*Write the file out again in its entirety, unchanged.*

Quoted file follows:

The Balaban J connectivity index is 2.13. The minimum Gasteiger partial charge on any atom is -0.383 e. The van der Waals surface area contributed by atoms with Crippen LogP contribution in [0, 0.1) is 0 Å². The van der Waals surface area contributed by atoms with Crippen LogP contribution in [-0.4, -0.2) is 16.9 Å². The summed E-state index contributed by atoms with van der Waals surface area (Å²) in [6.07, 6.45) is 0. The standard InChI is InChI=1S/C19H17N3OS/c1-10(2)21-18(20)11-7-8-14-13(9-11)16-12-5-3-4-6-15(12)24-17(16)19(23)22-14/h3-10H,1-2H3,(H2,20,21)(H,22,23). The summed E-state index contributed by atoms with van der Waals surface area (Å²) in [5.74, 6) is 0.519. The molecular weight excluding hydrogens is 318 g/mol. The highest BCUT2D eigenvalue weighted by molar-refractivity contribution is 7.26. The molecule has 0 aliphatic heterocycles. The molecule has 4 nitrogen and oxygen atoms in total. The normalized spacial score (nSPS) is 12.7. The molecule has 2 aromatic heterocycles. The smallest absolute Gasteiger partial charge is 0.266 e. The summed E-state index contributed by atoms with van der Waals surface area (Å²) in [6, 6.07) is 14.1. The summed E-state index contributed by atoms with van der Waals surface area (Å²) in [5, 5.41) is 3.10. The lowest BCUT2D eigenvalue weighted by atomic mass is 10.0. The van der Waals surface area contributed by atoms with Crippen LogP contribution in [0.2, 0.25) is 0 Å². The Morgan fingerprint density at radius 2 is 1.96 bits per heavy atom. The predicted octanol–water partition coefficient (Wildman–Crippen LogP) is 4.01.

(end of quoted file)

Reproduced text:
The Balaban J connectivity index is 2.13. The minimum Gasteiger partial charge on any atom is -0.383 e. The van der Waals surface area contributed by atoms with Crippen LogP contribution in [0, 0.1) is 0 Å². The van der Waals surface area contributed by atoms with Crippen LogP contribution in [-0.4, -0.2) is 16.9 Å². The summed E-state index contributed by atoms with van der Waals surface area (Å²) in [6.07, 6.45) is 0. The standard InChI is InChI=1S/C19H17N3OS/c1-10(2)21-18(20)11-7-8-14-13(9-11)16-12-5-3-4-6-15(12)24-17(16)19(23)22-14/h3-10H,1-2H3,(H2,20,21)(H,22,23). The summed E-state index contributed by atoms with van der Waals surface area (Å²) in [5.74, 6) is 0.519. The molecular weight excluding hydrogens is 318 g/mol. The highest BCUT2D eigenvalue weighted by molar-refractivity contribution is 7.26. The molecule has 0 aliphatic heterocycles. The molecule has 4 nitrogen and oxygen atoms in total. The normalized spacial score (nSPS) is 12.7. The molecule has 2 aromatic heterocycles. The smallest absolute Gasteiger partial charge is 0.266 e. The summed E-state index contributed by atoms with van der Waals surface area (Å²) in [6, 6.07) is 14.1. The summed E-state index contributed by atoms with van der Waals surface area (Å²) in [5, 5.41) is 3.10. The lowest BCUT2D eigenvalue weighted by atomic mass is 10.0. The van der Waals surface area contributed by atoms with Crippen LogP contribution in [0.2, 0.25) is 0 Å². The Morgan fingerprint density at radius 2 is 1.96 bits per heavy atom. The predicted octanol–water partition coefficient (Wildman–Crippen LogP) is 4.01.